Friday, 18 March 2011

Japanese-style diplomacy

Japan’s cultural diplomacy throughout the years since the Second World War makes good sense. In his book Japan’s Cultural Diplomacy Kazuo Ogoura, President of the Japan Foundation, makes distinctions between public and cultural diplomacy, stating that the former is directed “at certain pre-determined targets” and is used to “enhance a nation’s political influence" whereas the latter has “less precise goals.”

When participating in cultural activities abroad, the Japanese government believes in simple traditions as the tea ceremony and ikebana (flower arrangement) - to symbolize Japan’s peace-loving nature to the world. Interestingly, whilst researching Japanese diplomacy, I came across an article on how sake is gradually increasing its presence at Japanese government banquets hosting foreign dignitaries.

Japanese cultural diplomacy includes:

  • · Art and cultural exchange programs
  • · Teaching the Japanese language abroad by dispatching specialists and training local language teachers.
  • · Encouraging Japanese studies overseas and intellectual exchange between Japan and other nations.
Such activities are carried out by institutions like the Japan Foundation, who also organize special events like film screenings overseas, anime and manga exhibitions. In recent years these have attracted a massive following worldwide and are regarded as the “main” culture that represents Japan and its soft power.

The Japanese have a strong cultural ideal of mutual respect, thus when entering political debates or discussions they believe in showing understanding and a sense of affirmation about the other side’s views. When reaching a standstill, the nemawashi (根回し) starts. Both sides seek a hint of common ground to start with and proceed gradually, continuing as far as possible. If no further progress can be made, both sides then attempt to concede ground in order to meet the opponent halfway out of courtesy. As you can see, it’s very different to the Western Socratic method of debate (which is synonymous with developing critical thinking). Simply dismissing one’s views or even firing questions at the argument to expose the weaknesses as we’d more likely be inclined to is perceived to be rude.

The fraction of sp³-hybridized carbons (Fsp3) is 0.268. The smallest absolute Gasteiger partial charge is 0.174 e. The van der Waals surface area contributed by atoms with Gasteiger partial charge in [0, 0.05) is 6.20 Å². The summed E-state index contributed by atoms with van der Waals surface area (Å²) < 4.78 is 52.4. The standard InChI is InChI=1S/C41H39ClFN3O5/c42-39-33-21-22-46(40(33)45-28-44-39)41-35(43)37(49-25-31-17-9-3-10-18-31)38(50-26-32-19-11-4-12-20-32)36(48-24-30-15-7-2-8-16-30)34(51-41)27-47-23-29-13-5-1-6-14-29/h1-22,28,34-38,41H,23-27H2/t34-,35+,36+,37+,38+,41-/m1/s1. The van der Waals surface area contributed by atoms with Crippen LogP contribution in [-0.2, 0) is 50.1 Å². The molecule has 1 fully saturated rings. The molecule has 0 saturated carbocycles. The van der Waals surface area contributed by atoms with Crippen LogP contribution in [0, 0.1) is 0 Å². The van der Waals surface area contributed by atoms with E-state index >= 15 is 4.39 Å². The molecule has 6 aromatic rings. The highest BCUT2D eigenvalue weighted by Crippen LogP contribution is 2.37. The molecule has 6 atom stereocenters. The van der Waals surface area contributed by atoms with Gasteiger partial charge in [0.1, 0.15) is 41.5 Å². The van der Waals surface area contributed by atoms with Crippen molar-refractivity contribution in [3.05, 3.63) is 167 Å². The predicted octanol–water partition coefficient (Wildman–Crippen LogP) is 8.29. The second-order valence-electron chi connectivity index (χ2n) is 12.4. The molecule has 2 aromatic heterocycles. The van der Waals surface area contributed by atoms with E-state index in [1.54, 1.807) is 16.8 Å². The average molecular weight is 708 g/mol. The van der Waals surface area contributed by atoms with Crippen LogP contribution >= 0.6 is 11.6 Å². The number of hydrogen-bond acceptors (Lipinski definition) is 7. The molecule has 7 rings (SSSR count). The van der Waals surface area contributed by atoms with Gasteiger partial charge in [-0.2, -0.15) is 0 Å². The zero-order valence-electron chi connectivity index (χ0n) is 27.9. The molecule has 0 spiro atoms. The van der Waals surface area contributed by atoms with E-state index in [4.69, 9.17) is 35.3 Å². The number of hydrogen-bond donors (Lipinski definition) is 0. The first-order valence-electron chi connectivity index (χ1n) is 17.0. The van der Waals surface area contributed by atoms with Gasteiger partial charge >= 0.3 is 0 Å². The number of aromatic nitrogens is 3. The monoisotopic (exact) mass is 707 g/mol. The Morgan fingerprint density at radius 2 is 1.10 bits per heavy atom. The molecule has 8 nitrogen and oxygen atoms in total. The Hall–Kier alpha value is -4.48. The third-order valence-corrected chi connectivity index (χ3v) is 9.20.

Kaplans diagram deals with patterns of speech and argument across language groups

The goal of Japanese cultural diplomacy is to “not only propagate Japanese thought and traditions to the world but also aim at introducing non-Japanese culture to Japan to enrich the cultural heritage of the world.”

Somewhere between public/political culture and private interactions, the idea of balance is clearly important to a nation not only striving to make it’s imprint on the world but to amalgamate that which it finds useful to its own culture.


  1. I am most interested in the idea you introduce of the connections between language and diplomacy and the misunderstandings that can arise through cultural differences. Linguistic and semantic, as well as cultural differences, can be useful ways of looking at diplomatic approaches. Whilst the Japanese have been very open to non-Japanese culture they are not a tolerant country; they have no civil rights legislation and ethnic minority assimilation is a low policy priority ( A good example of their governments attitude to neighbourhood minorities can be found in the history of Okinawa. Okinawa, home of the Ryukyuan people, was an independent kingdom until mainland Japan took control in 1609. After WW2 the US, albeit as part of Japan's defeat in part, were 'allowed' to take gradually take over 20% of their island space with military bases and 30,000 US army personnel. The Okinawans have a seperate, but hidden, culture despite the fact that they are 'seemingly' Japanese.
    The latest natural disaster in Japan has stopped Obama from repeatedly snubbing Japanese diplomatic efforts aimed at asking the US military to relocate to another island. (New Left Review 64, July/Aug 2010 Gavan McCormack 'Obama vs Okinawa')

  2. I found this to be such an interesting article! It certainly highlights and brings up interesting details and customs. Especially as one does not hear much about Japanese-style diplomacy.